Publisher: John Wiley & Sons
Understanding Physics – Second edition is a comprehensive, yet compact, introductory physics textbook aimed at physics undergraduates and also at engineers and other scientists taking a general physics course. Written with today's students in mind, this text covers the core material required by an introductory course in a clear and refreshing way. A second colour is used throughout to enhance learning and understanding. Each topic is introduced from first principles so that the text is suitable for students without a prior background in physics. At the same time the book is designed to enable students to proceed easily to subsequent courses in physics and may be used to support such courses. Mathematical methods (in particular, calculus and vector analysis) are introduced within the text as the need arises and are presented in the context of the physical problems which they are used to analyse. Particular aims of the book are to demonstrate to students that the easiest, most concise and least ambiguous way to express and describe phenomena in physics is by using the language of mathematics and that, at this level, the total amount of mathematics required is neither large nor particularly demanding. ‘Modern physics' topics (relativity and quantum mechanics) are introduced at an earlier stage than is usually found in introductory textbooks and are integrated with the more 'classical' material from which they have evolved. This book encourages students to develop an intuition for relativistic and quantum concepts at as early a stage as is practicable. The text takes a reflective approach towards the scientific method at all stages and, in keeping with the title of the text, emphasis is placed on understanding of, and insight into, the material presented.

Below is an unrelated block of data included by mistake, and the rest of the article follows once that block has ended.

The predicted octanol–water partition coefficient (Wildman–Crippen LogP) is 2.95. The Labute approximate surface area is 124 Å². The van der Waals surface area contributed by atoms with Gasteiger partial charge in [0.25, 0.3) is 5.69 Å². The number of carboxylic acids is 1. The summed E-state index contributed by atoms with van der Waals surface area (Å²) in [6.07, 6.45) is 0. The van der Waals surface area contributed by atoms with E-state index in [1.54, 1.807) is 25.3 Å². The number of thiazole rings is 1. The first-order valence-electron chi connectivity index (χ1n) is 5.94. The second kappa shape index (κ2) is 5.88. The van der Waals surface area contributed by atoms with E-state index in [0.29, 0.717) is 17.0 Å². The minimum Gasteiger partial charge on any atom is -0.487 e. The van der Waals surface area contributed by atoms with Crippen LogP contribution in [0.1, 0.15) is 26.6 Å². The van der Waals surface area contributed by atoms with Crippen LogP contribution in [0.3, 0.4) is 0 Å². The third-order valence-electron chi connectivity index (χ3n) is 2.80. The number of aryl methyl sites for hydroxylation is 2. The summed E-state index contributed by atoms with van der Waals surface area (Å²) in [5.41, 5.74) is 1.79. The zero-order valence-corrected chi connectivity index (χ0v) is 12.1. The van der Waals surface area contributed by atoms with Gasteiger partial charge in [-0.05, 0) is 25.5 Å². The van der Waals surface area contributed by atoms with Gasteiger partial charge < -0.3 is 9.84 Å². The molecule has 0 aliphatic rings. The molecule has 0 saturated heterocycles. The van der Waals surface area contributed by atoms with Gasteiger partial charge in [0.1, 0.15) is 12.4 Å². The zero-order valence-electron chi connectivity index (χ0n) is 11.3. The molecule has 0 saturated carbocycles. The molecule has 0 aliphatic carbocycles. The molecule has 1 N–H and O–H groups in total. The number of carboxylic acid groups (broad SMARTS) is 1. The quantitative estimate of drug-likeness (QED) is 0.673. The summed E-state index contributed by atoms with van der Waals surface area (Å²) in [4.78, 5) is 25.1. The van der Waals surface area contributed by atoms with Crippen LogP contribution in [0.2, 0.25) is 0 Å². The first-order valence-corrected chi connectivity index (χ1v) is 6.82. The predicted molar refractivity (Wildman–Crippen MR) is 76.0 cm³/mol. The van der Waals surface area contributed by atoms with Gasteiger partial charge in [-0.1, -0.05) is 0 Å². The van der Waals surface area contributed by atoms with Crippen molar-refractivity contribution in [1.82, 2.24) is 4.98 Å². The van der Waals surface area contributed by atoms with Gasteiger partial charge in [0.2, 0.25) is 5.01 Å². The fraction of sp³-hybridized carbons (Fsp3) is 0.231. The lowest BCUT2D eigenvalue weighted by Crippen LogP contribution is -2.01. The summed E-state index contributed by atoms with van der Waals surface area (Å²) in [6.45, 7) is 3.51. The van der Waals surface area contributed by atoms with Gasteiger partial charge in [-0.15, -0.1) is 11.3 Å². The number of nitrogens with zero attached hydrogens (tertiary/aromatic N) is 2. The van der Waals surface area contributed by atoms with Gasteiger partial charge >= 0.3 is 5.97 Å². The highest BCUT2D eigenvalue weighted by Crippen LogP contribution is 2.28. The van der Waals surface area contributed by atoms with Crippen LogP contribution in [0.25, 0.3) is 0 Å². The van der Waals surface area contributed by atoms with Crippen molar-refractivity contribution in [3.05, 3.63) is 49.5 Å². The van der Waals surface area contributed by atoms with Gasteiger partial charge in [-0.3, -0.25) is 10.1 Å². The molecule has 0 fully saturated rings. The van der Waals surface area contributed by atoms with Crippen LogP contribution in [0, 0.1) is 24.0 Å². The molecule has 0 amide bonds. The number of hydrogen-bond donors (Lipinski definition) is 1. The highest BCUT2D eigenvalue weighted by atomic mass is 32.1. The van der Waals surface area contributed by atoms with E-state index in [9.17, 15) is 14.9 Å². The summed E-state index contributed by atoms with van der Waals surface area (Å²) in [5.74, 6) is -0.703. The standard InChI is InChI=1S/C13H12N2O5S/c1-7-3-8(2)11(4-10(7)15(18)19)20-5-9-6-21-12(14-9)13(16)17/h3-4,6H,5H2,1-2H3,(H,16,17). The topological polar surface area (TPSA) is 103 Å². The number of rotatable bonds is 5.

Author: Robert H. Swendsen
Publisher: Oxford University Press
This text presents statistical mechanics and thermodynamics as a theoretically integrated field of study. It stresses deep coverage of fundamentals, providing a natural foundation for advanced topics. The large problem sets (with solutions for teachers) include many computational problems to advance student understanding.